This is “the extraordinary story of Israel’s Messiah taking upon himself the Accuser’s sharpest arrow and, dying under its force, robbing the Accuser of any further real power” (p. 188).

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7 responses to “N. T. Wright on Why Jesus Died

  • Matt

    Great post – thanks for this!

  • John Thomson

    Isa 50:5-9 (ESV)
    ​​​​​​​​The Lord God has opened my ear, ​​​​​​​and I was not rebellious; ​​​​​​​I turned not backward. ​​​ ​​​​​​​​I gave my back to those who strike, ​​​​​​​and my cheeks to those who pull out the beard; ​​​​​​​I hid not my face ​​​​​​​from disgrace and spitting. ​​​ ​​​​​​​​But the Lord God helps me; ​​​​​​​therefore I have not been disgraced; ​​​​​​​therefore I have set my face like a flint, ​​​​​​​and I know that I shall not be put to shame. ​​​ ​​​​​​​​He who vindicates me is near. ​​​​​​​Who will contend with me? ​​​​​​​Let us stand up together. ​​​​​​​Who is my adversary? ​​​​​​​Let him come near to me. ​​​ ​​​​​​​​Behold, the Lord God helps me; ​​​​​​​who will declare me guilty? ​​​​​​​Behold, all of them will wear out like a garment; ​​​​​​​the moth will eat them up. ​​​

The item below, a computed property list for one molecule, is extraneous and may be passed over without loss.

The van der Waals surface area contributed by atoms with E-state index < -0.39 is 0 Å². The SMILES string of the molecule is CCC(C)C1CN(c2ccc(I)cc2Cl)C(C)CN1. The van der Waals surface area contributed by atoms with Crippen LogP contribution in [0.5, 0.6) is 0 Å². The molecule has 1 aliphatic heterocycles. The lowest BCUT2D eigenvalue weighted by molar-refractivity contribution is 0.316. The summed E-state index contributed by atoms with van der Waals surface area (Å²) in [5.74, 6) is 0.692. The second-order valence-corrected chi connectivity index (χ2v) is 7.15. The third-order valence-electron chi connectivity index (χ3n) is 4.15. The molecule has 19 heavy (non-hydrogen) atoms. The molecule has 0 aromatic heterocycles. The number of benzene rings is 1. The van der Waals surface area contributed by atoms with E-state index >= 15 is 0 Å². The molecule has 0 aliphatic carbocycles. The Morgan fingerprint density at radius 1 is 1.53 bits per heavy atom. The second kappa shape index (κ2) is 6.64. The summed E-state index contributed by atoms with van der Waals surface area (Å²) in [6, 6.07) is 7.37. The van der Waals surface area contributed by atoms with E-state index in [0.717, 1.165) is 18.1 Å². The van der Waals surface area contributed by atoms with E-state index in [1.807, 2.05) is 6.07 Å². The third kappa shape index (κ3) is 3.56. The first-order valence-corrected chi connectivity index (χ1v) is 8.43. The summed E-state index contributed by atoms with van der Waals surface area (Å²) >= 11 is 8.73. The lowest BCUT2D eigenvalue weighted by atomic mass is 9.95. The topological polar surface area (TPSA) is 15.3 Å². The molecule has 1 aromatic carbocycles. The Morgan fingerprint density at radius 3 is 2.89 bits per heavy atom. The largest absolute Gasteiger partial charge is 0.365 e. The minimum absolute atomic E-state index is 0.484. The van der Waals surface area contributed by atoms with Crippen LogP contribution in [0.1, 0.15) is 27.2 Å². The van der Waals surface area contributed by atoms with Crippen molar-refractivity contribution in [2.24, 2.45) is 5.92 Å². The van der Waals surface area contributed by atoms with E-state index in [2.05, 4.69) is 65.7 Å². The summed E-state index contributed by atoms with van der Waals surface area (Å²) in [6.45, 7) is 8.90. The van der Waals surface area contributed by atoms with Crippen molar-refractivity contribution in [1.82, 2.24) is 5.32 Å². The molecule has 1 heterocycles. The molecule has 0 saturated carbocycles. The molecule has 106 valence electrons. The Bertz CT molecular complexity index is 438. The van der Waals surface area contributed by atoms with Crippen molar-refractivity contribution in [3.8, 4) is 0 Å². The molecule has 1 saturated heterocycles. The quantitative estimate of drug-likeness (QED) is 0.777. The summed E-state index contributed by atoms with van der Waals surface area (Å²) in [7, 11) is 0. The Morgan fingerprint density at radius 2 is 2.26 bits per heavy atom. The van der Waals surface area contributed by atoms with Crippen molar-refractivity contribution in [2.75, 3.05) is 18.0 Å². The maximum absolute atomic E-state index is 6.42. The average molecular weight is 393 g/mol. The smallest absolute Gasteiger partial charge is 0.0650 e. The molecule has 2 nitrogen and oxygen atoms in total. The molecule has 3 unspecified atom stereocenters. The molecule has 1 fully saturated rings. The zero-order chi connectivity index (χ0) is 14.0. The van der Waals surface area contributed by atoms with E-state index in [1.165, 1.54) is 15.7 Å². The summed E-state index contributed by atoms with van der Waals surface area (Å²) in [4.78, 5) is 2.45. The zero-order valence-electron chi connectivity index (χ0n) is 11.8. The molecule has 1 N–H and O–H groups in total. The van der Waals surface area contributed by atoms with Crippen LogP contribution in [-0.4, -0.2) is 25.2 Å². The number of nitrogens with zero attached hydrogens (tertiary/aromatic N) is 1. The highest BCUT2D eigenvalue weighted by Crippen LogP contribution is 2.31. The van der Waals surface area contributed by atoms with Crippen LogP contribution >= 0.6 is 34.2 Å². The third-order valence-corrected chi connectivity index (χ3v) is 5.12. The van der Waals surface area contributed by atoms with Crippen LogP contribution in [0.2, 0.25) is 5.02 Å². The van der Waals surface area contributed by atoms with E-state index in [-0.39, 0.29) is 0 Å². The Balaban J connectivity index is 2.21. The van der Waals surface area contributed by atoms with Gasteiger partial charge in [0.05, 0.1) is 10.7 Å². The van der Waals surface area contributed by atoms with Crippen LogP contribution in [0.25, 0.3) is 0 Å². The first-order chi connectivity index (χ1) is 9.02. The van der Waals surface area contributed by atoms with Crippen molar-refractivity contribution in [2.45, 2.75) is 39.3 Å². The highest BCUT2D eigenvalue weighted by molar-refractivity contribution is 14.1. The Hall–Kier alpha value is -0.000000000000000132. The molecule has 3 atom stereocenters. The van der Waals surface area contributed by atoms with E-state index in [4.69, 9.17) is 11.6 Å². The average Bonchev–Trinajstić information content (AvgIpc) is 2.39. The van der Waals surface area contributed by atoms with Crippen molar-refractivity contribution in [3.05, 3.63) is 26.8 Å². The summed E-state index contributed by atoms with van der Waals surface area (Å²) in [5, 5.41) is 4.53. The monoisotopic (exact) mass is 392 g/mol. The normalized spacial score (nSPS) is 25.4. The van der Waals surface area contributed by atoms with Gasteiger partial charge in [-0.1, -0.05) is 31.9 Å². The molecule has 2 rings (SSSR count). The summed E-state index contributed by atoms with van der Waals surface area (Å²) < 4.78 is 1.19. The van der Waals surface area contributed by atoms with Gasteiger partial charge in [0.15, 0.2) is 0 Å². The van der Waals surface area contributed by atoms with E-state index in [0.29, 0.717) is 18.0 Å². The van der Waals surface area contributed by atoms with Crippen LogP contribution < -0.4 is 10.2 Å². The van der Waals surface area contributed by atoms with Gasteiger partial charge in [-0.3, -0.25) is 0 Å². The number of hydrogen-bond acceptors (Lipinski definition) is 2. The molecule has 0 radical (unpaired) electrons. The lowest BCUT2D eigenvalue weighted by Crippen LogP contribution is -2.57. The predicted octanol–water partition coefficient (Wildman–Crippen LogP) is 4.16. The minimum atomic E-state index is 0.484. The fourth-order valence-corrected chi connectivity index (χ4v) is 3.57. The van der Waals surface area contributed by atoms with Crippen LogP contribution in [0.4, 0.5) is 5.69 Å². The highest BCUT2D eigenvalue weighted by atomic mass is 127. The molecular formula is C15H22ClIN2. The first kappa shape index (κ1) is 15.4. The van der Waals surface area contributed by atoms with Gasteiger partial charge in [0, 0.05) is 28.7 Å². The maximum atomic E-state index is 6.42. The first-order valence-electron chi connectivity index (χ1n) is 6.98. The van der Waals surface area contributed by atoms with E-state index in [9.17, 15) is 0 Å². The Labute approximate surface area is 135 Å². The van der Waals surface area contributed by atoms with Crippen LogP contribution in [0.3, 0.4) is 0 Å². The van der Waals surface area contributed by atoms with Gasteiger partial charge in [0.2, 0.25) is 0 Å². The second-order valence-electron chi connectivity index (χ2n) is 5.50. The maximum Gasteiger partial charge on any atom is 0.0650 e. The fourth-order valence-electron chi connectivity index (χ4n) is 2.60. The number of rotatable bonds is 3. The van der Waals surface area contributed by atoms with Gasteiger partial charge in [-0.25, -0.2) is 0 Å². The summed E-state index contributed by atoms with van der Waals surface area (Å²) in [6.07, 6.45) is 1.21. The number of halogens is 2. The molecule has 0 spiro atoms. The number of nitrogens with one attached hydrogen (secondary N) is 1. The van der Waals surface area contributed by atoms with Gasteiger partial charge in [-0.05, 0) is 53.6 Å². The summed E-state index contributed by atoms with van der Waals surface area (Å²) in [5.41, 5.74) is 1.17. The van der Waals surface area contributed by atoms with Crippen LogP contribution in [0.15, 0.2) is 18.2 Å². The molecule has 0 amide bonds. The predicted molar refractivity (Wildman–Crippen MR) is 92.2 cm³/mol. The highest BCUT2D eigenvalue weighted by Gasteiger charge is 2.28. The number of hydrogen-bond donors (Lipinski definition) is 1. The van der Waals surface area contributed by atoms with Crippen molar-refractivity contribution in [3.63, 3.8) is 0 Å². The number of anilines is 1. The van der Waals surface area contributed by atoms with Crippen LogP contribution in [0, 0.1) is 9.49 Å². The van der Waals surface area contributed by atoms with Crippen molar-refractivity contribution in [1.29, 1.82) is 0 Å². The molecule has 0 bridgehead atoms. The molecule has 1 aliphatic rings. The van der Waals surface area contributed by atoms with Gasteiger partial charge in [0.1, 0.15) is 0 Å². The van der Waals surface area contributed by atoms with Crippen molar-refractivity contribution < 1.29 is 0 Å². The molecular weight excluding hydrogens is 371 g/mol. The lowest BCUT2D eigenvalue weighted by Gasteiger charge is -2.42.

I would wish to nuance the accusations a little. These accusations directed at Christ were Satanic accusations of course but they were all false. The accusations condemned the accusers not the accused.

    For believers through the sin-bearing death of Christ Satan’s accusations against the believer are false too and so Isa 50 refers not simply to Jesus ‘the servant’ but to us as servants (Roms 8).

    However, the cross was not merely an absorbing of Satanic false accusation, it was also the bearing of divine accusation (and this time legitimate satanic accusation) against our sin (Isa 1). The difference between Satanic accusation and Divine accusation seems to get lost in Wright’s passage as does the distinction between right and wrong accusation.

    Having enumerated the many illegitimate accusations of hostile humanity Wright says, Jesus, in other words, has taken the accusations that were outstanding against the world and against the whole human race and has borne them in himself.’. I would take the accusations that were ‘outstanding against the world’ as legitimate accusations that did require being ‘borne’.

    Christ’s enduring of false accusations is, in my view, non-vicarious but part of him suffering for righteousness sake, the kind of suffering that we too are called to experience.